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Thomas Road among large churches partnering with NAMB to reach cities

ALPHARETTA, Ga. (BP)–Officials with the North American Mission Board are hoping today’s mega-churches will beget mega-churches in other cities.

Five Southern Baptist churches thus far are partnering with the Southern Baptist Convention agency to start “flagship” or “regional” churches in four large cities with the ultimate goal of reaching every people group in those cities with the gospel.

Richard Harris, NAMB’s vice president of church planting, said the sponsoring churches and NAMB each will be funding $250,000 for a flagship church over a two-year period. Within five years, NAMB hopes the flagship churches will grow to the point they begin to plant other churches in their respective cities. NAMB’s funding stops after two years.

“The basic thesis is that large churches know how to grow churches in cities and impact the cities,” Harris said.

One of the mega-churches is 22,000-member Thomas Road Baptist Church in Lynchburg, Va., where Jerry Falwell is senior pastor. The church will be sponsoring a mission congregation in Chicago’s northern suburbs.

“Church planting is the heartbeat of most of the Southern Baptist Convention churches I fellowship with,” Falwell told the Biblical Recorder, a newsjournal for North Carolina Baptists. “Frankly, it’s the only hope we have for our nation in the 21st century.”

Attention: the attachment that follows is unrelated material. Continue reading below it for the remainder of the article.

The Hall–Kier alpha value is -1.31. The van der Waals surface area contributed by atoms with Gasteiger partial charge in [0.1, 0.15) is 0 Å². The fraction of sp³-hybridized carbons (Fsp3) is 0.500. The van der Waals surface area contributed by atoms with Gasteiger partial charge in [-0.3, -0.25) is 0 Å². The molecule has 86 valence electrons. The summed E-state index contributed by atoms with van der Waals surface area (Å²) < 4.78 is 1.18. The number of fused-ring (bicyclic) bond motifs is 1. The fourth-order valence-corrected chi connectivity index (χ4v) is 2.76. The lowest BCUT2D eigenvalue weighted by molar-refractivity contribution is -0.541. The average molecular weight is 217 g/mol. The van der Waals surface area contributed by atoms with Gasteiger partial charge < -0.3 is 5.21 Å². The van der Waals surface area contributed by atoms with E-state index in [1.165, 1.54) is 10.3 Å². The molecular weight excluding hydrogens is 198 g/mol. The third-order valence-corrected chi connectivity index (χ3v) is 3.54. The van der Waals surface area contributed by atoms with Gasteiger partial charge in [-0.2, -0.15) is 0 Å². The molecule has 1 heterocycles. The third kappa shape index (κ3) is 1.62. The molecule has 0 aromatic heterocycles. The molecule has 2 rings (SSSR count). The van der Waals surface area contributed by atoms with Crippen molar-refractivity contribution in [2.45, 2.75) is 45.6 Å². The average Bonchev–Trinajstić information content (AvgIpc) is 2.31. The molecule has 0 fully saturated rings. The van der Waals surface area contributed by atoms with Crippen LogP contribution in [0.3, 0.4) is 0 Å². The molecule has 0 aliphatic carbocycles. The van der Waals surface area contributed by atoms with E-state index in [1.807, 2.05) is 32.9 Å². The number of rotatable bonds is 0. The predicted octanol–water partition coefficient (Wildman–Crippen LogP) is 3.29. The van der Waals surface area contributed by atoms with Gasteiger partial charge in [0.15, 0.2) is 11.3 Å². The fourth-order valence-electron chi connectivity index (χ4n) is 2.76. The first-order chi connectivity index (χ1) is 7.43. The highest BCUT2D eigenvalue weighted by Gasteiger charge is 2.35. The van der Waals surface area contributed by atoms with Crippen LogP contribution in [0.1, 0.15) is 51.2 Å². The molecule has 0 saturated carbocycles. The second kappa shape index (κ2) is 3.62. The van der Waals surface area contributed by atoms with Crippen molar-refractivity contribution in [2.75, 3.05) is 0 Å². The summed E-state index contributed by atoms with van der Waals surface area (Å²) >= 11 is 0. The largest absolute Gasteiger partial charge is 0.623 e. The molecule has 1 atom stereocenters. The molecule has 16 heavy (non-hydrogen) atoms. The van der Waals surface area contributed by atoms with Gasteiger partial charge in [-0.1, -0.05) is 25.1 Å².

Thomas Road first affiliated with the SBC in 1997 through its financial support of the Southern Baptist Conservatives of Virginia state convention, although it maintains relationships with independent Baptist groups. Thomas Road plans to give at least $100,000 to the Cooperative Program this year — the first year such gifts have come from the church’s budget rather than designated contributions.

Falwell described the concept of NAMB’s partnership with mega-churches as dynamic.

“It harnesses the awesome resources of the largest evangelistic movement in North America, if not the world,” he said. The idea of a local church taking the lead in a church plant and NAMB providing the support is scripturally based, he said.

The other sponsoring churches and the cities where leaders will plant new churches: First Baptist Church, Orlando, Fla. — Philadelphia; First Baptist Church, Woodstock, Ga. — Las Vegas; Prestonwood Baptist Church, Dallas — Boston; and First Baptist Church, Euless, Texas — Boston. About 15 other mega-churches are considering partnerships.

Two of the five sponsoring churches — Thomas Road and First Baptist, Woodstock — have already called a church planter to pastor the new churches.

In Lake County, just north of Chicago, 26 families have already expressed interest in participating in the church-planting project, Harris said. Church planter Kevin Garber, a Thomas Road member who is finishing a doctoral degree this spring at Falwell’s Liberty University, plans to move to Chicago in May with his wife and three children.